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Iceberg calving during transition from grounded to floating ice: Columbia Glacier, Alaska

January 1, 2010

The terminus of Columbia Glacier, Alaska, unexpectedly became ungrounded in 2007 during its prolonged retreat. Visual observations showed that calving changed from a steady release of low-volume bergs, to episodic flow-perpendicular rifting, propagation, and release of very large icebergs - a style reminiscent of calving from ice shelves. Here, we compare passive seismic and photographic observations through this transition to examine changes in calving. Mechanical changes accompany the visible changes in calving style post flotation: generation of seismic energy during calving is substantially reduced. We propose this is partly due to changes in source processes.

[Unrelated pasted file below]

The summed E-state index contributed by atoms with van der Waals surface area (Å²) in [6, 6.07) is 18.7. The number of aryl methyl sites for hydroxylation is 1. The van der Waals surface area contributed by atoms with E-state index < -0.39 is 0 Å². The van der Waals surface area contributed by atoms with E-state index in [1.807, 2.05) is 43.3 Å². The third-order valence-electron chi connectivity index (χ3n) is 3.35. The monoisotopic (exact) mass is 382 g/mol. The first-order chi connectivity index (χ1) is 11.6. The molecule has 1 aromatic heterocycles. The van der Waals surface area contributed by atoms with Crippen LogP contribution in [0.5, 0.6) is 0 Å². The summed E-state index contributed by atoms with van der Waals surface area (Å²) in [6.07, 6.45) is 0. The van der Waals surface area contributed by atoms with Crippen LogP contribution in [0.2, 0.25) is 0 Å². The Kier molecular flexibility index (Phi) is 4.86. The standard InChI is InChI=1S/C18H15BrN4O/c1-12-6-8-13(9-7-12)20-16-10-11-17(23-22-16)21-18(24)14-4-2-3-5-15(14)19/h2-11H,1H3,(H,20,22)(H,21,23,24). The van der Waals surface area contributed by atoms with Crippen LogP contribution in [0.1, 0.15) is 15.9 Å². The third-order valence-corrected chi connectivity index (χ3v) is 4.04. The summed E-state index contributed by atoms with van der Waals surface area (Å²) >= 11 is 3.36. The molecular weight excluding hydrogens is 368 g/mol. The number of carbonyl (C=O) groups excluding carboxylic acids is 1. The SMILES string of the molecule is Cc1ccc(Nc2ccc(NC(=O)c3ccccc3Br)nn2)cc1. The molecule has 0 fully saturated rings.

Citation Information

Publication Year 2010
Title Iceberg calving during transition from grounded to floating ice: Columbia Glacier, Alaska
DOI 10.1029/2010GL043201
Authors Fabian Walter, Shad O'Neel, Daniel McNamara, W.T. Pfeffer, Jeremy N. Bassis, Helen Amanda Fricker
Publication Type Article
Publication Subtype Journal Article
Series Title Geophysical Research Letters
Series Number
Index ID 70073504
Record Source USGS Publications Warehouse
USGS Organization Alaska Science Center

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